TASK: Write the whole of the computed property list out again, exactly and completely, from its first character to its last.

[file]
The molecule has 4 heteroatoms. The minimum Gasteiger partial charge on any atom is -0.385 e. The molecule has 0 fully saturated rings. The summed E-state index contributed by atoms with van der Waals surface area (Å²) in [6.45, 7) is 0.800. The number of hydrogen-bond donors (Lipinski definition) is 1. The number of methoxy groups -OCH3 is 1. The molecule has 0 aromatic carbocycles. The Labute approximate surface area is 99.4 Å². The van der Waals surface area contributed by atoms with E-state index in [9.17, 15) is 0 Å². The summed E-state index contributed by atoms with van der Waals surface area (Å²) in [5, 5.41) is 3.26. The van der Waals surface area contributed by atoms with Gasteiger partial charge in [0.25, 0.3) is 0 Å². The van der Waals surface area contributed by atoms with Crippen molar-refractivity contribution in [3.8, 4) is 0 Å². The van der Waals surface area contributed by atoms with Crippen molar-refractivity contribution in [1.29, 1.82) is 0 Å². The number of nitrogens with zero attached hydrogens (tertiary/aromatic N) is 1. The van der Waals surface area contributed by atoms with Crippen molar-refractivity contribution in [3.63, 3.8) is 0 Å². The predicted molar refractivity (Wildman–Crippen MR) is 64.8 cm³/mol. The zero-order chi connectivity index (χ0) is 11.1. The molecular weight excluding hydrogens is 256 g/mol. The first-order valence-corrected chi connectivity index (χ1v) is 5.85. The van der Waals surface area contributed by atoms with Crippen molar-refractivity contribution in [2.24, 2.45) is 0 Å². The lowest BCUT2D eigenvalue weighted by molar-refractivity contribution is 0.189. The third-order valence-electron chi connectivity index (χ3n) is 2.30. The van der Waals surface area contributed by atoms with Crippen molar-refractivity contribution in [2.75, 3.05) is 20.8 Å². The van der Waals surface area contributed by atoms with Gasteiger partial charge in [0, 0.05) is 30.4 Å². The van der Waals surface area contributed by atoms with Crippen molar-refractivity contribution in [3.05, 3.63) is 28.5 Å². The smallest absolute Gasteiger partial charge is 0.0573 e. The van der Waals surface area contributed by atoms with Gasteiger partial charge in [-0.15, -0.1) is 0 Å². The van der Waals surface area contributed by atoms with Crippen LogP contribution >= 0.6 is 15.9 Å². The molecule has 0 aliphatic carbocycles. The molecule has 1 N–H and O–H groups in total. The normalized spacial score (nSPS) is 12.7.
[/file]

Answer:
The molecule has 4 heteroatoms. The minimum Gasteiger partial charge on any atom is -0.385 e. The molecule has 0 fully saturated rings. The summed E-state index contributed by atoms with van der Waals surface area (Å²) in [6.45, 7) is 0.800. The number of hydrogen-bond donors (Lipinski definition) is 1. The number of methoxy groups -OCH3 is 1. The molecule has 0 aromatic carbocycles. The Labute approximate surface area is 99.4 Å². The van der Waals surface area contributed by atoms with E-state index in [9.17, 15) is 0 Å². The summed E-state index contributed by atoms with van der Waals surface area (Å²) in [5, 5.41) is 3.26. The van der Waals surface area contributed by atoms with Gasteiger partial charge in [0.25, 0.3) is 0 Å². The van der Waals surface area contributed by atoms with Crippen molar-refractivity contribution in [3.8, 4) is 0 Å². The van der Waals surface area contributed by atoms with Crippen molar-refractivity contribution in [1.29, 1.82) is 0 Å². The number of nitrogens with zero attached hydrogens (tertiary/aromatic N) is 1. The van der Waals surface area contributed by atoms with Crippen molar-refractivity contribution in [3.63, 3.8) is 0 Å². The predicted molar refractivity (Wildman–Crippen MR) is 64.8 cm³/mol. The zero-order chi connectivity index (χ0) is 11.1. The molecular weight excluding hydrogens is 256 g/mol. The first-order valence-corrected chi connectivity index (χ1v) is 5.85. The van der Waals surface area contributed by atoms with Crippen molar-refractivity contribution in [2.24, 2.45) is 0 Å². The lowest BCUT2D eigenvalue weighted by molar-refractivity contribution is 0.189. The third-order valence-electron chi connectivity index (χ3n) is 2.30. The van der Waals surface area contributed by atoms with Crippen molar-refractivity contribution in [2.75, 3.05) is 20.8 Å². The van der Waals surface area contributed by atoms with Gasteiger partial charge in [0, 0.05) is 30.4 Å². The van der Waals surface area contributed by atoms with Crippen molar-refractivity contribution in [3.05, 3.63) is 28.5 Å². The smallest absolute Gasteiger partial charge is 0.0573 e. The van der Waals surface area contributed by atoms with Gasteiger partial charge in [-0.15, -0.1) is 0 Å². The van der Waals surface area contributed by atoms with Crippen LogP contribution >= 0.6 is 15.9 Å². The molecule has 0 aliphatic carbocycles. The molecule has 1 N–H and O–H groups in total. The normalized spacial score (nSPS) is 12.7.